• Women account for nearly 80% of all autoimmune diseases. This vulnerability is linked directly to biology.
• One of the reasons for this vulnerability has to do with the way women store vitamins and minerals in their bodies.
Research has confirmed that women tend to live longer than men but typically have higher rates of autoimmune diseases.
However, new research from University of Georgia suggests the diseases can be mitigated by a better diet.
If women add bright-coloured fruits and vegetables such as yams, kale, spinach, watermelon, bell peppers, tomatoes, oranges and carrots to their diet they may help in preventing cognitive loss.
"The idea is that men get a lot of the diseases that tend to kill you, but women get those diseases less often or later so they persevere but with illnesses that are debilitating," said Billy Hammond, co-author of the study.
"For example, of all of the existing cases of macular degeneration and dementia in the world, two-thirds are women. These diseases that women suffer for years are the very ones most preventable through lifestyle."
The study, which reviewed and analysed data from previous research , detailed several degenerative conditions, from autoimmune diseases to dementia that, even controlling for lifespan differences, women experience at much higher rates than men.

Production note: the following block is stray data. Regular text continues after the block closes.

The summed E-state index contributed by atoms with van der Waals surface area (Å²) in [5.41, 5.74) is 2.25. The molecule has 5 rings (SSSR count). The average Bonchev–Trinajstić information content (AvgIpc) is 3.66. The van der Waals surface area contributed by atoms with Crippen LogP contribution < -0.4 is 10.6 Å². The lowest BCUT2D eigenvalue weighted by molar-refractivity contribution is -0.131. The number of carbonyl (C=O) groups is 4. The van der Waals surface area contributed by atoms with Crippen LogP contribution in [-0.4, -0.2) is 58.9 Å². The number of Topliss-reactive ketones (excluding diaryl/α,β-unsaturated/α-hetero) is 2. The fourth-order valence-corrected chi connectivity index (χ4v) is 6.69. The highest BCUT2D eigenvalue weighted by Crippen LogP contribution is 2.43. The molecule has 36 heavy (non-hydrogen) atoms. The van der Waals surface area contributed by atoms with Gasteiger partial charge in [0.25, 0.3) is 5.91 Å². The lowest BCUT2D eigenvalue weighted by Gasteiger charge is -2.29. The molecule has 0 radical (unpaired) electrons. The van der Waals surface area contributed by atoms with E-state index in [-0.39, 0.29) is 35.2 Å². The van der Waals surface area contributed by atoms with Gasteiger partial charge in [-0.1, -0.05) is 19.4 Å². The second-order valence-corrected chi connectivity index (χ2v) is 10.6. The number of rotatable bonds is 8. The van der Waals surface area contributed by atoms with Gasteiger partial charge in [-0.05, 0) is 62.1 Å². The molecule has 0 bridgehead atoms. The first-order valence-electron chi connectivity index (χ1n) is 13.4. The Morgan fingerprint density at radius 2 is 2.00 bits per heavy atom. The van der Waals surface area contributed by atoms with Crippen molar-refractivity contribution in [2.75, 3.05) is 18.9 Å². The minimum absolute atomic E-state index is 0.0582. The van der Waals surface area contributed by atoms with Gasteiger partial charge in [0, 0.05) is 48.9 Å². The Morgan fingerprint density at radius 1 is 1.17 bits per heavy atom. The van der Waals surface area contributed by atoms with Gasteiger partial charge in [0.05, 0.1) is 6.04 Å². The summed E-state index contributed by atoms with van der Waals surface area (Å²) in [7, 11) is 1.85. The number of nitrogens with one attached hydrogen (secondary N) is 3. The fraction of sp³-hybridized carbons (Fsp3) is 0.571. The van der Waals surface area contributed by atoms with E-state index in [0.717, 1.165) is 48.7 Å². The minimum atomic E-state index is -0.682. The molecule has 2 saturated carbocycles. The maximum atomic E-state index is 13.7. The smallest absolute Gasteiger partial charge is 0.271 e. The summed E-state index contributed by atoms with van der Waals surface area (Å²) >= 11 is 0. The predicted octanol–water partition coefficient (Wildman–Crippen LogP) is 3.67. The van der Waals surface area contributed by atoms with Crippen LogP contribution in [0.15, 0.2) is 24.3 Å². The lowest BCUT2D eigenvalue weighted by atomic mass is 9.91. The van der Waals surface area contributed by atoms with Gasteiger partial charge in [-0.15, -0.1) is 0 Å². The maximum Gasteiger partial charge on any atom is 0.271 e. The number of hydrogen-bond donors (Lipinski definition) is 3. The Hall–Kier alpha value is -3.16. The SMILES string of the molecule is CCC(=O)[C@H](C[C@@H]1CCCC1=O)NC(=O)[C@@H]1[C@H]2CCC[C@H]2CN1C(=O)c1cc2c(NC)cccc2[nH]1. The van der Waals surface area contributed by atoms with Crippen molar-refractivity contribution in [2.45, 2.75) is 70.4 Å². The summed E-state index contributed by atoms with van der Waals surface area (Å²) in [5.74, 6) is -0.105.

"If you take all the autoimmune diseases collectively, women account for nearly 80 per cent. So, because of this vulnerability, linked directly to biology, women need extra preventive care," Hammond said.
How does gender affect health?
One of the reasons for this vulnerability has to do with the way women store vitamins and minerals in their bodies.
Hammond points out that women have, on average, more body fat than men.
Body fat serves as a significant source for many dietary vitamins and minerals, which creates a useful reservoir for women during pregnancy.
This availability, however, means less is available for the brain, putting women at higher risk of degenerative diseases.
Dietary intake of pigmented carotenoids act as antioxidants for humans.
"Men and women eat about the same amount of these carotenoids, but the requirements for women are much higher," Hammond said.
"The recommendations should be different, but there are, generally, not many recommendations for men or women for dietary components that are not directly linked to deficiency disease (like vitamin C and scurvy).”
"Part of the idea for the article is that recommendations need to be changed so that women are aware that they have these vulnerabilities that they have to proactively address, so they don't have these problems later in life."
Hammond says that components of the diet influence the brain, from things like personality to even our concept of self.
“I don't think people quite realize what a profound effect diet has on basically who they are, their mood, even their propensity to anger," Hammond said.
"And now of course this is extended to the microbiome and the bacteria that make up your gut. All of these components work together to create the building blocks that compose our brain and the neurotransmitters that mediate its use."
The research was published in the journal Nutritional Neuroscience.